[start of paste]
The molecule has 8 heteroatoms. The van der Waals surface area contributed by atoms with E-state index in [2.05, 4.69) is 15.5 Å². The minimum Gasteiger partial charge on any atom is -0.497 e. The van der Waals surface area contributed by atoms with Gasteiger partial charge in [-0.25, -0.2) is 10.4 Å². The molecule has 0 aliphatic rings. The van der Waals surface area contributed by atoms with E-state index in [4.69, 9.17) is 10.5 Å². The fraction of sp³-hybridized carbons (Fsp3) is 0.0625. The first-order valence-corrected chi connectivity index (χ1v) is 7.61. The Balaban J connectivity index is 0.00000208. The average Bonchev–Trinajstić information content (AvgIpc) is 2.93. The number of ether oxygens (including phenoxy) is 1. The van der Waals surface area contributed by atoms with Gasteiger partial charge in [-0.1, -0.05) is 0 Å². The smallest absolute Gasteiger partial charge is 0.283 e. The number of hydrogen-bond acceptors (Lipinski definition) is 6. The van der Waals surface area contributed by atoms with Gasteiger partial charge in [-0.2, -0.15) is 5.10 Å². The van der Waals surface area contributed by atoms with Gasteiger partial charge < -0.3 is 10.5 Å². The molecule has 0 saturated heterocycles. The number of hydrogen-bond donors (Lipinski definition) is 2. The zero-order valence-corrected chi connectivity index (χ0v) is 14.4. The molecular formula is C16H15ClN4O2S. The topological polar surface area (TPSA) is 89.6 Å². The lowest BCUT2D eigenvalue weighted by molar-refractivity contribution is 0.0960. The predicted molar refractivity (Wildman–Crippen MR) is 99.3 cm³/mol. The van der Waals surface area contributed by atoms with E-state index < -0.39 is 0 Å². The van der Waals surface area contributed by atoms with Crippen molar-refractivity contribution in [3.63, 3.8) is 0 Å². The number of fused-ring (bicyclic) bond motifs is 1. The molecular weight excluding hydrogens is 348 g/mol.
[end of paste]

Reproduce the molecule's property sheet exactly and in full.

The molecule has 8 heteroatoms. The van der Waals surface area contributed by atoms with E-state index in [2.05, 4.69) is 15.5 Å². The minimum Gasteiger partial charge on any atom is -0.497 e. The van der Waals surface area contributed by atoms with Gasteiger partial charge in [-0.25, -0.2) is 10.4 Å². The molecule has 0 aliphatic rings. The van der Waals surface area contributed by atoms with E-state index in [4.69, 9.17) is 10.5 Å². The fraction of sp³-hybridized carbons (Fsp3) is 0.0625. The first-order valence-corrected chi connectivity index (χ1v) is 7.61. The Balaban J connectivity index is 0.00000208. The average Bonchev–Trinajstić information content (AvgIpc) is 2.93. The number of ether oxygens (including phenoxy) is 1. The van der Waals surface area contributed by atoms with Gasteiger partial charge in [-0.1, -0.05) is 0 Å². The smallest absolute Gasteiger partial charge is 0.283 e. The number of hydrogen-bond acceptors (Lipinski definition) is 6. The van der Waals surface area contributed by atoms with Gasteiger partial charge in [-0.2, -0.15) is 5.10 Å². The van der Waals surface area contributed by atoms with Gasteiger partial charge < -0.3 is 10.5 Å². The molecule has 0 saturated heterocycles. The number of hydrogen-bond donors (Lipinski definition) is 2. The zero-order valence-corrected chi connectivity index (χ0v) is 14.4. The molecular formula is C16H15ClN4O2S. The topological polar surface area (TPSA) is 89.6 Å². The lowest BCUT2D eigenvalue weighted by molar-refractivity contribution is 0.0960. The predicted molar refractivity (Wildman–Crippen MR) is 99.3 cm³/mol. The van der Waals surface area contributed by atoms with E-state index < -0.39 is 0 Å². The van der Waals surface area contributed by atoms with Crippen molar-refractivity contribution in [3.63, 3.8) is 0 Å². The number of fused-ring (bicyclic) bond motifs is 1. The molecular weight excluding hydrogens is 348 g/mol.